Maryland residents will start receiving ballots for the June 2 presidential primary arriving in their mailboxes over the next few weeks.
Like Tuesday’s race for Maryland’s Congressional 7th District seat, the primary will be conducted mostly by mail.
The decision to go to a vote-by-mail election came from Maryland Gov. Larry Hogan’s executive order issued April 10 as a result of the coronavirus pandemic.
The vote-by-mail ballots don’t require stamps, and can be mailed through the post office or dropped off at elections offices or designated ballot drop off locations.
If voters are mailing their ballots through the U.S. Postal Service, they can send them in as soon as they fill them out.
They must be postmarked by June 2.
For voters who prefer to drop off their ballots at the designated locations in their area, they can do that between May 21 and June 2.
For voters who can’t vote by mail, or for those who didn’t receive a ballot, there will be voting centers set up in each jurisdiction.
Montgomery and Prince George’s counties will each have five voting centers.
Voters will be choosing from among the candidates in the race for the White House and the House of Representatives.
There will also be candidates in local races including boards of education and judicial contests.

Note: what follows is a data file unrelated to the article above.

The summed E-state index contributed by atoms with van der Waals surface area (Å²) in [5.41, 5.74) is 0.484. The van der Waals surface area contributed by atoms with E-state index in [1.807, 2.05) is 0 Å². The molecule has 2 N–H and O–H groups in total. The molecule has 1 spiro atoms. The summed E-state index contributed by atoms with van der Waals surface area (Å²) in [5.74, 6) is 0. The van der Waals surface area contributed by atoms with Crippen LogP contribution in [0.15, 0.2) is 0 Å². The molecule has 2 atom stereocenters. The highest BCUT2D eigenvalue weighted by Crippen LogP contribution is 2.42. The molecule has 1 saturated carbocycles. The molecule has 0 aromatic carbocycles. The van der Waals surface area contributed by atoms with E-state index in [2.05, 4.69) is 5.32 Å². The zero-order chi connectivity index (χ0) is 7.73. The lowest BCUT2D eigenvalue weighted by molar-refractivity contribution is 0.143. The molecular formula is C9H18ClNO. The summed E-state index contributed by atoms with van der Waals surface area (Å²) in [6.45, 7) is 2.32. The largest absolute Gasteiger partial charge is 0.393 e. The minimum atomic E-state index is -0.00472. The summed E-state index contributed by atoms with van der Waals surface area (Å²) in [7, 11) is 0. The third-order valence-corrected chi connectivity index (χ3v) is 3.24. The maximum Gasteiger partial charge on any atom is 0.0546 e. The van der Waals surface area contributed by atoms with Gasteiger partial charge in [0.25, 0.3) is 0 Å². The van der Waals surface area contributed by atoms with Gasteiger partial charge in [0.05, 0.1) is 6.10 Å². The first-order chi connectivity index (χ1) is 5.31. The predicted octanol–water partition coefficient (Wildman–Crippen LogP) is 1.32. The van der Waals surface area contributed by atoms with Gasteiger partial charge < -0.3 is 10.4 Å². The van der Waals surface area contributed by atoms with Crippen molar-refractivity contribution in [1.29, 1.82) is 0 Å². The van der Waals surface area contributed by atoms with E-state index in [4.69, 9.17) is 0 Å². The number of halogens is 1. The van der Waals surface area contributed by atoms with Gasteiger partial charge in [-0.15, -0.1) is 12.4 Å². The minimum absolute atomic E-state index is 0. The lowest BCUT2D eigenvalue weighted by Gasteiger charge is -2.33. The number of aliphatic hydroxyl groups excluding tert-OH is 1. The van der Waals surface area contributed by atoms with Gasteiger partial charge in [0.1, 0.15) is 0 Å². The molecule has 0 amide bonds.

Gilberto Zelaya is Montgomery County’s Board of Elections Outreach Coordinator and Public Information Officer.
While the ballots in the June 2 primary are postage-paid, so voters don’t have to put stamps on them to mail them, Zelaya said voters should be aware that the ballots have to be signed.
“There’s a voter affirmation on the back of the envelope — it’s impossible to miss,” Zelaya said, although sometimes voters do skip signing the oath.
In that case, the ballot could be rejected.
Zelaya mentioned that voters should double-check to make sure they’ve added their signature using blue or black pen.
State and local boards of elections are urging voters look for their ballots in the mail within the next two weeks.
If you don’t get a ballot, or if something happens to the one you did receive, you can get another sent to you.
“Let’s say you spilled coffee on your ballot,” said Zelaya. “You could call our office and we’ll issue you a second ballot.”
Zelaya said many people worry about the security of their vote, or whether their ballot will make it back to their local board of elections.
Maryland voters can check on the status of their absentee or provisional ballot, or view information on their registration, at the board of elections’ website.
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